Since 1970, Nancy has taught at Pittsburgh Theological Seminary and has served as Curator at the university’s Kelso Museum of Near Eastern Archaeology.The impact of a passionate teacher on students is incalculable. But when that passion is put into education through museum exhibitions, this can expand its impact enormously. Creating exhibits on her own excavation material would not only reach invested scholars, but also members of the public, especially if Nancy herself was on hand to provide additional insight. The museum website details its permanent exhibitions, many of which contain material from Paul and Nancy Lapp’s excavations.
Nancy Lapp never set out to be an archaeologist, which makes her dedication to the field all the more admirable. She and Paul “drifted into” the field at a time when such a thing was still possible, but their contributions have had a lasting impact. Between their two lively personalities and in-depth knowledge of sites, they undoubtedly inspired countless students. Their photographs provide a unique insight to both their professional and personal lives, as well as an insider’s look into an earlier era of archaeology.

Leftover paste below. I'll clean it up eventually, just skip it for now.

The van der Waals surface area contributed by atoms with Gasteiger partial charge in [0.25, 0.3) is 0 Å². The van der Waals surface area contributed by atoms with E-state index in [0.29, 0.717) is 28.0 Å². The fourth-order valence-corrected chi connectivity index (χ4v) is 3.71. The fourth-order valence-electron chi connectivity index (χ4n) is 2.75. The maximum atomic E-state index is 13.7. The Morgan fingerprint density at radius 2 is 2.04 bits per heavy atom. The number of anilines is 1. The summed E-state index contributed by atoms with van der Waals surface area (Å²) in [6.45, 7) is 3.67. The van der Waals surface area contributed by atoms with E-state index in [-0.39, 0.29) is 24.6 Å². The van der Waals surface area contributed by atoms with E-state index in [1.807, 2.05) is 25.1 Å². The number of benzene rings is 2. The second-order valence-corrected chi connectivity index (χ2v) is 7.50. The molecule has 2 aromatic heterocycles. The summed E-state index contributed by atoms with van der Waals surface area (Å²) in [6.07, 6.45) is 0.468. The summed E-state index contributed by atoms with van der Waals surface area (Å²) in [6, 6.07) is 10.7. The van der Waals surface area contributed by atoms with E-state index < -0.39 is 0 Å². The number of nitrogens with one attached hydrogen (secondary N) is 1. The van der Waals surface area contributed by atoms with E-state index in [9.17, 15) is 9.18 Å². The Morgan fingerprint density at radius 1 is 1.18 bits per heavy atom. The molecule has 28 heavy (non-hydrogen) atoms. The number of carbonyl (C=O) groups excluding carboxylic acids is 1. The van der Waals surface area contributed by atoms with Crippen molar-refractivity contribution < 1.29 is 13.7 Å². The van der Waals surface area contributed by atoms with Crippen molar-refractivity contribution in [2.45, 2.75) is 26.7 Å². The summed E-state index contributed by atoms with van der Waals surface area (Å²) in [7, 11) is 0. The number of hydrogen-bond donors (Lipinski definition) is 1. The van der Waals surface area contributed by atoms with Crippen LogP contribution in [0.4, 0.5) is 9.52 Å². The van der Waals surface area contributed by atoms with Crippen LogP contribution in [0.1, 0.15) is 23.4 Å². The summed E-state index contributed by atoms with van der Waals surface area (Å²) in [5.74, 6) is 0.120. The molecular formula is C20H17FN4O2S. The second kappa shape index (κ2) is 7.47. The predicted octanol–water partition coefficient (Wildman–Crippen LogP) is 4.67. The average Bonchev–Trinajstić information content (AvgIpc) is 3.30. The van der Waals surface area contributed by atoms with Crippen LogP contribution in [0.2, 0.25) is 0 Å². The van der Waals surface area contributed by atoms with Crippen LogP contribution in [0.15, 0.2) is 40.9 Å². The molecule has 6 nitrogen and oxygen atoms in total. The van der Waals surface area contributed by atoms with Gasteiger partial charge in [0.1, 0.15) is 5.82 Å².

Rachael McGlensey is Project Archivist for the ACOR Photo Archive Project between January-December 2019. She is from Pennsylvania and recently completed her MA degree in Museum and Artifact Studies at Durham University, UK. Read more about Rachael and her activities at ACOR here.
[ii] Lapp, N. March 2019, “Adventures and Discoveries from Half a Century of Life as an Archaeologist.” Lecture given at Pittsburgh Theological Society, Pittsburgh, PA, March 2019). Avaialble online at: https://www.pts.edu/Archaeology-Lectures, last accessed 20 June, 2019.
[iii] See Cohen, G.S. and Joukowsky, M.S. (eds.), 2004, Breaking Ground: Pioneering Women Archaeologists (Ann Arbor, University of Michigan Press), for analysis of the historical ‘great man’ narrative, and for biographies of some fantastic women archaeologists.
[iv] Campbell Jr., E.F. 1970. “Paul W. Lapp: In Memoriam,” The Biblical Archaeologist 33 (2), pp. 60-62.